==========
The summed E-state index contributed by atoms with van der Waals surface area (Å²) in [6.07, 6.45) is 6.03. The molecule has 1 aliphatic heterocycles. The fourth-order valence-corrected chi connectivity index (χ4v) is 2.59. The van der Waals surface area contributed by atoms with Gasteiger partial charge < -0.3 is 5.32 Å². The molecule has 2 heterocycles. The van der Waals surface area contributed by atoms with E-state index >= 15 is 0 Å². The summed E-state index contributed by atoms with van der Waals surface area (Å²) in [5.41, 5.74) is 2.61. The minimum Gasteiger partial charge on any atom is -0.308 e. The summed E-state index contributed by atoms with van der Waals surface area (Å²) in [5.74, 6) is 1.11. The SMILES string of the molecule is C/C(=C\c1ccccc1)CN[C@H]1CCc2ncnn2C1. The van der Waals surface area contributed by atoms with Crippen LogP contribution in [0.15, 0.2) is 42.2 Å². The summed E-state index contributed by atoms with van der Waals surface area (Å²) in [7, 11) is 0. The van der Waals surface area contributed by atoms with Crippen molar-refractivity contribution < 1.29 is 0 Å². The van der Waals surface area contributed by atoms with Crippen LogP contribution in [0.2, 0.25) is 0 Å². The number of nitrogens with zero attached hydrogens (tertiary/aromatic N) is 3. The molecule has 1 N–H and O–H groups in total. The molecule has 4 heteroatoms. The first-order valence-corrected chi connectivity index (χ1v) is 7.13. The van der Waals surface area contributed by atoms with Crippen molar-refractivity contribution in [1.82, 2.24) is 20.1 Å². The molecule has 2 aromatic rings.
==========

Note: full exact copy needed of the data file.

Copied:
The summed E-state index contributed by atoms with van der Waals surface area (Å²) in [6.07, 6.45) is 6.03. The molecule has 1 aliphatic heterocycles. The fourth-order valence-corrected chi connectivity index (χ4v) is 2.59. The van der Waals surface area contributed by atoms with Gasteiger partial charge < -0.3 is 5.32 Å². The molecule has 2 heterocycles. The van der Waals surface area contributed by atoms with E-state index >= 15 is 0 Å². The summed E-state index contributed by atoms with van der Waals surface area (Å²) in [5.41, 5.74) is 2.61. The minimum Gasteiger partial charge on any atom is -0.308 e. The summed E-state index contributed by atoms with van der Waals surface area (Å²) in [5.74, 6) is 1.11. The SMILES string of the molecule is C/C(=C\c1ccccc1)CN[C@H]1CCc2ncnn2C1. The van der Waals surface area contributed by atoms with Crippen LogP contribution in [0.15, 0.2) is 42.2 Å². The summed E-state index contributed by atoms with van der Waals surface area (Å²) in [7, 11) is 0. The van der Waals surface area contributed by atoms with Crippen molar-refractivity contribution < 1.29 is 0 Å². The van der Waals surface area contributed by atoms with Crippen LogP contribution in [0.2, 0.25) is 0 Å². The number of nitrogens with zero attached hydrogens (tertiary/aromatic N) is 3. The molecule has 1 N–H and O–H groups in total. The molecule has 4 heteroatoms. The first-order valence-corrected chi connectivity index (χ1v) is 7.13. The van der Waals surface area contributed by atoms with Crippen molar-refractivity contribution in [1.82, 2.24) is 20.1 Å². The molecule has 2 aromatic rings.